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"Fresh air affects children's constitutions, particularly in early years. It enters every pore of a soft and tender skin, it has a powerful effect on their young bodies. Its effects can never be destroyed."

-Jean-Jacques Rousseau, philosopher and writer


Outdoor time should be prioritized daily, ingrained in the daily schedules so that it comes naturally to spend time outside. Outdoor time can be as simple as laying in the grass and watching the tree branches and leaves blowing in the wind above you, it does not have to be an elaborate super hiking adventure (although those can be fun too!). McGurk (2017) writes, "In Scandinavia the belief that fresh air is good for you applies to people of all ages, not least infants. Daily fresh air is seen as essential for babies, ranking just behind food, sleep and the nurturing love of a parent." I can hear the concern now, 'But what about the cold/rain/snow, my young human will get sick if they are out in that!' According to Roland Sennerstam, a pediatric specialist in Sweden, "it is a misconception that cold temperatures make us sick." Contrary to the idea that being cold and wet get us sick, Sennerstam says, "We get sick because we contract viruses and bacteria when we spend too much time inside...The risk of getting infected is especially high at daycares, where you might have twenty children spending the whole day inside in a virtual cloud of germs." Therefore, it is important to ensure the child is comfortable so that they are not distracted by these elements in nature. When a child isn't distracted by being cold, wet, hot, etc. they could play outside for hours. Friluftsliv (pronounced free-loofts-liv) "roughly translates to "open-air life" and is used to describe a culture and way of life that heavily revolve around exploring and enjoying nature in a non-competitive fashion" (McGurk, 2017, p. xii). Therefore, comfortably exploring and enjoying nature is valuable and investing in quality outdoor clothes is better than having a larger quantity. With the proper attire, inclement weather isn't a problem, it's just another sensory layer of outdoor exploration. So, what should I look for in "proper, quality attire" for outdoor exploration? Well, that depends on a lot of things. Are you exploring nearby your home where you can always go in for added layers or a change of clothes, or will your adventure take you further away where layering might be more important? Are the young explorers younger and less mobile requiring clothing that keeps them warmer because they generate less body heat, or are they more mobile and need clothing that will allow for them to stay dry while hopping in every visible puddle? In general, things to consider when looking at what outdoor clothes to dress your young explorer in are:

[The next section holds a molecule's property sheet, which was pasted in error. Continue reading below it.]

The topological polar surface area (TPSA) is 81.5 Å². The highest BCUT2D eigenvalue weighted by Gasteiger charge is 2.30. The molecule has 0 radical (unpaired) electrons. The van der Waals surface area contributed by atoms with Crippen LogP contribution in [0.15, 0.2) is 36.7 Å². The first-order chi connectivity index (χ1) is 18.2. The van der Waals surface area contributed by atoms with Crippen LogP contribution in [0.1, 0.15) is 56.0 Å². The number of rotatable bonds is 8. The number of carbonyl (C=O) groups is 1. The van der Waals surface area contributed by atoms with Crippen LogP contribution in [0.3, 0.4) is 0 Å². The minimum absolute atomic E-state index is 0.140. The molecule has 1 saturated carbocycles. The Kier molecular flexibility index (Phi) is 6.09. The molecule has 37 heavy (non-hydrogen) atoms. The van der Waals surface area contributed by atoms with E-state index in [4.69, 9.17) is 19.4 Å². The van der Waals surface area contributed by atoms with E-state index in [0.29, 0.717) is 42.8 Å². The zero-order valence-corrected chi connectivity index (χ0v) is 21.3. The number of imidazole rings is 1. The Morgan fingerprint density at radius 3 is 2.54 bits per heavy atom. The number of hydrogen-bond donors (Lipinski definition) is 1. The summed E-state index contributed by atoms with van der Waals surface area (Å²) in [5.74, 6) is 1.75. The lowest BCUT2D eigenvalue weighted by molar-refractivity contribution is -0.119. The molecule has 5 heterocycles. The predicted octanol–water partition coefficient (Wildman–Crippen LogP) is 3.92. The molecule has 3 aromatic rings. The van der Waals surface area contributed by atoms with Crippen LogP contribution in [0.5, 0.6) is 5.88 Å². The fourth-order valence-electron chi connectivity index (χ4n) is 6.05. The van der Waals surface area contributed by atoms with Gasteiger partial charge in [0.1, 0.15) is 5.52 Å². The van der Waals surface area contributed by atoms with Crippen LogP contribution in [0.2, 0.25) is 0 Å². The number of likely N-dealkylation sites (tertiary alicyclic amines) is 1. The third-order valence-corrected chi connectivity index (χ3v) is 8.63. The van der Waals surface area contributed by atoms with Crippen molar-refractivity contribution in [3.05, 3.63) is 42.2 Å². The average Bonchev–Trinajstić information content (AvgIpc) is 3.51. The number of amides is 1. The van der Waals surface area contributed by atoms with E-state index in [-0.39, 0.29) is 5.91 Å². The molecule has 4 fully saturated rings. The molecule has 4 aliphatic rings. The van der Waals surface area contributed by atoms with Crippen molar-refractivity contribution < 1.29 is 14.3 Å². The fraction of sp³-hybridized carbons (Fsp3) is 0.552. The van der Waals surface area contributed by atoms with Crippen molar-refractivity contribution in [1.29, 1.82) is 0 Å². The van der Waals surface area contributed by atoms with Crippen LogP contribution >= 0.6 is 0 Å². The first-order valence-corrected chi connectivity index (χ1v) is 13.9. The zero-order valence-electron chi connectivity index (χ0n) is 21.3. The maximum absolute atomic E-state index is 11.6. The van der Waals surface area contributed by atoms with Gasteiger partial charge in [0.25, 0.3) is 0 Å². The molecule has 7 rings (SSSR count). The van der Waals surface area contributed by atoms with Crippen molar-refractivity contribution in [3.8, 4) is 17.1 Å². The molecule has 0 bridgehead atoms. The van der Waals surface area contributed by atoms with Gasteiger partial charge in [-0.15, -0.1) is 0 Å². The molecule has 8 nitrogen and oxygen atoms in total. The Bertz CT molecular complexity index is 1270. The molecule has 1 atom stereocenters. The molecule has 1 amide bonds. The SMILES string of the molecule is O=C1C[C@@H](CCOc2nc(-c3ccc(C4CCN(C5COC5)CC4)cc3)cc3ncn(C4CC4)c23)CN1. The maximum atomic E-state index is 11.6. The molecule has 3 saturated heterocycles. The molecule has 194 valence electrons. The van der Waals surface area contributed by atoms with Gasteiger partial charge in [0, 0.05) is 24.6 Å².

1. Does it protect your young human against the elements?

2. Is it easy to wear, comfortable for a range of motion and easy to take on and off?

3. Is it durable? Especially in the feet, knees and hands for various walking and crawling explorers

4. Layering for the temperature: more layers for colder weather, lighter and waterproof layers for rain or puddle play, breathable windbreaker for windy dry days, etc.

5. Do these clothes have sentimental value? If so, they should be saved for activities that do not include exploring outside where mud, grass and dirt could possibly damage them. Save yourself the stress, outdoor play can be messy so dress your young humans in clothes you will not mind getting stained, muddied, ripped etc.

6. Shoes: Should be flexible yet supportive of sole and ankle. Stay on feet and allow for comfortable movement. They need to keep feet safe in a variety of weather conditions. For example, rain boots that keep feet dry while splashing in puddles or insulated boots for winter weather.

"We have such a brief opportunity to pass on to our children our love for this Earth, and to tell our stories. These are the moments when the world is made whole."

-Richard Louv, non-fiction author and journalist


References

McGurk, L. A. (2017). There’s no such thing as bad weather: A

Scandinavian mom's secrets for raising healthy, resilient, and

confident kids (from Friluftsliv to Hygge). New York,

NY: Touchstone.

Suggested Readings:

1. Last Child in the Woods: Saving Our Children from Nature-Deficit Disorder by Richard Louv

2. There's No Such Thing as Bad Weather: A Scandinavian Mom's Secrets for Raising Healthy, Resilient, and Confident Kids (from Friluftsliv to Hygge) by Linda Åkeson McGurk


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